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White norwegian forest cat
The white norwegian forest cat (Felis silvestris lapponica) is a small to medium-sized carnivore of the domestic cat family. It is similar to the true European forest cat, but its coat is grayish in colour. The origin and species status of the Norwegians is disputed, though they are closely related to the true forest cat (F. silvestris).
Taxonomy and evolution
In the past, the white norwegian forest cat has been regarded as a subspecies of the European forest cat (F. silvestris), based on superficial similarities, notably its greyer coat. The name "Norwegian forest cat" may have been used in the 19th century when taxonomists believed that the Norwegian Forest cat (F. silvestris) is the same species as the European Forest cat (F. silvestris). In 1966, the International Commission on Zoological Nomenclature confirmed the name Felis silvestris lapponica as the accepted name for the white Norwegian forest cat. As such, the white Norwegian forest cat (Felis lapponica) should not be confused with the Norwegian Forest cat (F. silvestris), also known as the "Norwegian forest cat" (in North America and Europe).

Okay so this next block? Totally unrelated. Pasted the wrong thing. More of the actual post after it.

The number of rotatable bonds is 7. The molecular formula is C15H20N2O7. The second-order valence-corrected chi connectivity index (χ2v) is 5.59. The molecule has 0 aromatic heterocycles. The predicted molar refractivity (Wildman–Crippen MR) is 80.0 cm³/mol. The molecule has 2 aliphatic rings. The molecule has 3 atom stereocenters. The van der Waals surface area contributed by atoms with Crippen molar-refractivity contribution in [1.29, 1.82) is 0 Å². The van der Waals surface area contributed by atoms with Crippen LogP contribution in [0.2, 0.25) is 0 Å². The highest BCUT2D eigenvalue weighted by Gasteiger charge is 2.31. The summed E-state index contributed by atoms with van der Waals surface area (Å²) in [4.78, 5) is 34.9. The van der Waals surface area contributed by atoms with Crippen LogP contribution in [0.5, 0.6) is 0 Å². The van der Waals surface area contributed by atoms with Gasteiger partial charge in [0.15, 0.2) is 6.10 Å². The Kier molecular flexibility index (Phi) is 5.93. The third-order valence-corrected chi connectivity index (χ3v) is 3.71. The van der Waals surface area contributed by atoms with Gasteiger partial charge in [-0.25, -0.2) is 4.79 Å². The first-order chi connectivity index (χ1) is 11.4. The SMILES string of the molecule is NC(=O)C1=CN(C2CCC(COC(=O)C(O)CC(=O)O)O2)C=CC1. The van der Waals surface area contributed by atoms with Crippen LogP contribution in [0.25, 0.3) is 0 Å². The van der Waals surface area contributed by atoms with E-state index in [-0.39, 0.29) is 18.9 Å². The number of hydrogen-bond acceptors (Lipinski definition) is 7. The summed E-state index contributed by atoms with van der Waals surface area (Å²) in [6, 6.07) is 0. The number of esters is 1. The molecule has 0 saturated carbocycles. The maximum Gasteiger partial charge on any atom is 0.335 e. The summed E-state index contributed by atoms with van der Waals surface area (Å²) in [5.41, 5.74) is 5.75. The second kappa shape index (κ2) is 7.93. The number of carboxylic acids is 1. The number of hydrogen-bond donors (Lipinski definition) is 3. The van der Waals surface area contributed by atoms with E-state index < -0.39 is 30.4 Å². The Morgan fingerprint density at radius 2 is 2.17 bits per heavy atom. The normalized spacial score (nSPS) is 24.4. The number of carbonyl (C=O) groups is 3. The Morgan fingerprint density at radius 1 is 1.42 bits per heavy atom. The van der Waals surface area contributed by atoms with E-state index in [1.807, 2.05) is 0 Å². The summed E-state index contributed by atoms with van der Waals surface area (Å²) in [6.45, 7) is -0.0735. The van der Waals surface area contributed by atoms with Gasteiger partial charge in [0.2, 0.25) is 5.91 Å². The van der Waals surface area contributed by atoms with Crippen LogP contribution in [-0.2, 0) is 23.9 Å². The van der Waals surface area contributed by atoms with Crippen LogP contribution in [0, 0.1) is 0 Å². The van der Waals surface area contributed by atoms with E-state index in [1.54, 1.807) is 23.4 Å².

According to an analysis of mitochondrial DNA (mtDNA), the white Norwegian forest cat (Felis lapponica) is genetically most similar to the domestic cat (Felis catus), and more distant from the domestic cat's closest relative, the jungle cat (F. concolor).
In the phylogenetic tree, Felis lapponica is found to form a separate clade, and Felis catus is found to be the most closely related to the white Norwegian forest cat. Felis lapponica has further been suggested to be the oldest subspecies of the white Norwegian forest cat, and Felis catus the most recent subspecies, as Felis lapponica was first described in 1917, more than two hundred years before the first description of the white Norwegian forest cat.
F. lapponica was originally described in 1778. It is not found in Svalbard, but in areas west to south-west of the Lappi plateau, and south to the Ural mountains. In Russia, the eastern population is found in the Tver, Nizhny Novgorod and Arkhangelsk Oblasts, and in the Komi Republic. The western population is found in the Barents, Kola, Kandalaksha, Taymyr, Vologda and the Ryazan oblasts. The population in the Ryazan oblast was discovered in 1996, and the first litter of the new population was born in 2000.
The last report of a sighting of a white Norwegian forest cat (F. lapponica) in Finland was in 1995.
F. lapponica is a subspecies of the white Norwegian forest cat, and is closely related to the red Norwegian forest cat. It is further closely related to the other extant subspecies of the white Norwegian forest cat, F. catus.
Category:Mammals of Europe
Category:Mammals of Russia
Category:Mammals of Finland